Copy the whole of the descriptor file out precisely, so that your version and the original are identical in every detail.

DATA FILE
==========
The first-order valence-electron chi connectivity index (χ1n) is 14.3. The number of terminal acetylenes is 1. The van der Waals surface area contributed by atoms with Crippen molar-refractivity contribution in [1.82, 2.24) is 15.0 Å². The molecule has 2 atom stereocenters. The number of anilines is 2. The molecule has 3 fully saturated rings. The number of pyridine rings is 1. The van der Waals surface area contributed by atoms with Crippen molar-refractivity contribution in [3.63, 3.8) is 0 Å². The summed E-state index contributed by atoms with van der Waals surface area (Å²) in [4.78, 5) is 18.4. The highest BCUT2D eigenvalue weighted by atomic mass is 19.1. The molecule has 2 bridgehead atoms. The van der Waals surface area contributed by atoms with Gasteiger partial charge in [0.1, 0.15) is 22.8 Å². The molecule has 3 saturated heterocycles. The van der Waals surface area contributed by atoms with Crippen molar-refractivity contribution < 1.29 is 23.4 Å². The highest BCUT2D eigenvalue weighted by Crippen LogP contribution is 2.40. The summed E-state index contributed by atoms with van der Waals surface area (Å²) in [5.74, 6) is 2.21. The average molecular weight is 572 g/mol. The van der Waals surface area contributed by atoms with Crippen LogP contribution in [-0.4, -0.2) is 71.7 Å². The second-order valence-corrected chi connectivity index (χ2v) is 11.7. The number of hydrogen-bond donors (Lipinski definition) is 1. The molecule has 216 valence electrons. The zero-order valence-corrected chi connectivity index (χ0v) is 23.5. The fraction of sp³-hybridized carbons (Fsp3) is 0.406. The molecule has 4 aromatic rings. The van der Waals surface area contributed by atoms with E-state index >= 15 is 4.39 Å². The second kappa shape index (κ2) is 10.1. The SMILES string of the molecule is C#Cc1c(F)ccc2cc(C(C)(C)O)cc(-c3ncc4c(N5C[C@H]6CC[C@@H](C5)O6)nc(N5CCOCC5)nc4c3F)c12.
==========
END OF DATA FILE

The first-order valence-electron chi connectivity index (χ1n) is 14.3. The number of terminal acetylenes is 1. The van der Waals surface area contributed by atoms with Crippen molar-refractivity contribution in [1.82, 2.24) is 15.0 Å². The molecule has 2 atom stereocenters. The number of anilines is 2. The molecule has 3 fully saturated rings. The number of pyridine rings is 1. The van der Waals surface area contributed by atoms with Crippen molar-refractivity contribution in [3.63, 3.8) is 0 Å². The summed E-state index contributed by atoms with van der Waals surface area (Å²) in [4.78, 5) is 18.4. The highest BCUT2D eigenvalue weighted by atomic mass is 19.1. The molecule has 2 bridgehead atoms. The van der Waals surface area contributed by atoms with Gasteiger partial charge in [0.1, 0.15) is 22.8 Å². The molecule has 3 saturated heterocycles. The van der Waals surface area contributed by atoms with Crippen molar-refractivity contribution < 1.29 is 23.4 Å². The highest BCUT2D eigenvalue weighted by Crippen LogP contribution is 2.40. The summed E-state index contributed by atoms with van der Waals surface area (Å²) in [5.74, 6) is 2.21. The average molecular weight is 572 g/mol. The van der Waals surface area contributed by atoms with Crippen LogP contribution in [-0.4, -0.2) is 71.7 Å². The second-order valence-corrected chi connectivity index (χ2v) is 11.7. The number of hydrogen-bond donors (Lipinski definition) is 1. The molecule has 216 valence electrons. The zero-order valence-corrected chi connectivity index (χ0v) is 23.5. The fraction of sp³-hybridized carbons (Fsp3) is 0.406. The molecule has 4 aromatic rings. The van der Waals surface area contributed by atoms with E-state index >= 15 is 4.39 Å². The second kappa shape index (κ2) is 10.1. The SMILES string of the molecule is C#Cc1c(F)ccc2cc(C(C)(C)O)cc(-c3ncc4c(N5C[C@H]6CC[C@@H](C5)O6)nc(N5CCOCC5)nc4c3F)c12.